I have a little time for pleasure writing, so I think I will recap last weekend. A few words come to mind. Sunny, celebratory, sweaty, fast, epic. Well, there you go!
Oh, you wanted to more know?
I suppose I can give a few more details.
On Saturday, I ran a local 5K for the third year in a row. It’s called Fun with the Fuzz, and it is a race through town with the police in order to benefit a charity for the families of fallen officers. It is quite the party. Many people come out for this race; it’s relatively flat and there are a ton of supporters along the route since it goes through densely populated residential areas. I was not in a great mental state to run a 5K, given that I was ending my taper week and I had a half marathon the next day. I had a hard time getting jazzed for the race in the morning, because I was focusing on what was to come. However, as I lined up at the start of the race, I got pretty excited. Several running buddies were racing throughout the crowd, and the weather was shaping up to a brilliantly sunny morning.
At the first mile marker, I looked down at my watch and realized I was running a faster mile (sub-9) than I usually do. Rather than slowing down, I decided to keep pushing. I was this fast, this far… why not make a game of it and see what kind of damage I could do? The race route flew by, and I finished with a new mile time record and fastest 5K record, according to the old Garmin. Wow, I was not expecting that! What a fun way to kick off a marathon weekend.
I showered and packed, and then I met up with my two friends for the drive down to Whidbey Island for marathon weekend. They were registered to run Whidbey’s new 5K event, and I was getting excited to run the half marathon for which I trained all winter.
We had a really lovely day before the race on Whidbey. After a barebones expo, we had delicious Thai food (I am getting more daring with my pre-race meals), a beer (or two), and enjoyed the hot tub beneath a setting sun. As is typical before a big race, we all slept terribly. However, a hot cup of coffee was enough to catalyze my adrenaline in the morning, and we were soon off to the start of the races.
I headed to the start line feeling filled to the brim with gratitude. First, and most of all, I am so grateful for all of the people in my life who were supporting me in person and in spirit. I had my friends cheering me on to the side of the corral, friends in the pack getting ready to run the half, and family members at home thinking about me that morning. I was going out there to run for many more people than myself. Second, I am so grateful for my running practice, particularly my distance running practice. I have learned so much about my own capabilities and strength through working at this practice day after day, week after week, year after year. It is immensely emotional for me to know that my body is a trustworthy vehicle that can power me through a long run. Finally, I was so amazed by the natural beauty of my surroundings. The sun was out, the mountains were visible, the water glistening… there are races all over the world, but on Sunday, I got to run in one of the most spectacularly gorgeous places.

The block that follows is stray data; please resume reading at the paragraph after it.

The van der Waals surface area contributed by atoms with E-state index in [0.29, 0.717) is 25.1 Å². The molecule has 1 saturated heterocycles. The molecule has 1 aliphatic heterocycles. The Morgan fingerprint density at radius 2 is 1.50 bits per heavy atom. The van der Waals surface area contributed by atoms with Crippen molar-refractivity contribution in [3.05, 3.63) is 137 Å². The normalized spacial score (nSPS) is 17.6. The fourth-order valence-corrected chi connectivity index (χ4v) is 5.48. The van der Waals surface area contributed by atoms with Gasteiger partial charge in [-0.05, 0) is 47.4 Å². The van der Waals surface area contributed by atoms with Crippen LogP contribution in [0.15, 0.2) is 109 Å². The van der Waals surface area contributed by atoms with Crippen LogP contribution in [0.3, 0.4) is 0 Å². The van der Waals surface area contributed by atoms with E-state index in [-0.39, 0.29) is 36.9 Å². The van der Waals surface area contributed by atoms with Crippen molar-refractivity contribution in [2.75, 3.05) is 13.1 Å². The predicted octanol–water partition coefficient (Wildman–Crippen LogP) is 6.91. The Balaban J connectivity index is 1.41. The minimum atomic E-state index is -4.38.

I decided I would run the race next to the 2:15 pacer, since my goal was to finish under my 2:22 time from September’s half marathon. After about two miles with the pacer, however, I decided to break off and run ahead. I was feeling pretty good and fast, and knowing that the last few miles of the course presented some brutal hills, I wanted to give myself a cushion. I am so glad I did this!! I did not have a negative split, but I did not have to rush when I felt the most tired later on.
Like I experienced it in 2013, the first eight or nine miles were scenic, fast, and highly enjoyable. Also like I experienced it in 2013, the last four miles were the true race. At mile 9, my 5K friends were cheering me on. I have to say that seeing them as I ran into what I knew would be the hardest part of the course meant the world to me. Miles 10 and 11 are a hazy blur of working really hard to talk myself out of hitting the wall. My legs were getting heavy, my hands and feet were tingling, and I was tired. The uphill was really hard for me. I lost some time getting sucked out of my zone and into some self-doubt. Luckily, all of my mantras from marathon training kicked in and really helped me avoid what could have been several miles of walking and frowning to the finish.
Finally, at mile 12, I hit the last downhill, coasting to the finish. It truly took ALL GUTS to run the last portion of that mile. I was pushing and pushing. I crossed the finish line shaving 9 whole minutes of my finish time from September! My Garmin beeped at me again that I had two new records: fastest 10K and fastest half marathon. I drank some chocolate milk, hugged my friends, and reveled in the accomplishment of another goal.
Upon comparing chip results, however, my time in 2013 was still 2 minutes faster, and therefore remains my half marathon PR. I didn’t have my Garmin yet at that point, so that is why I got the record that I did, according to my watch (“Cruddy fart knockers!” as my husband would say). However, I feel really proud of this race for a lot of reasons.
-I ran smarter this year than in 2013. In 2013, I was limping around the next day with agonizing IT Band pain. This year, I am barely sore at all.
-My mile time was much more consistent through the race. I did not have to walk more than one minute here or there.
-Even though I felt some pre-wall symptoms, I fueled better for this race than two years ago. I’ve matured in understanding what I need to use during a long run to sustain enough energy but not become nauseated.
Next on the agenda? Why another half, of course. I am running one in late June. And this time, I am hoping for a 2:10 time and a new record.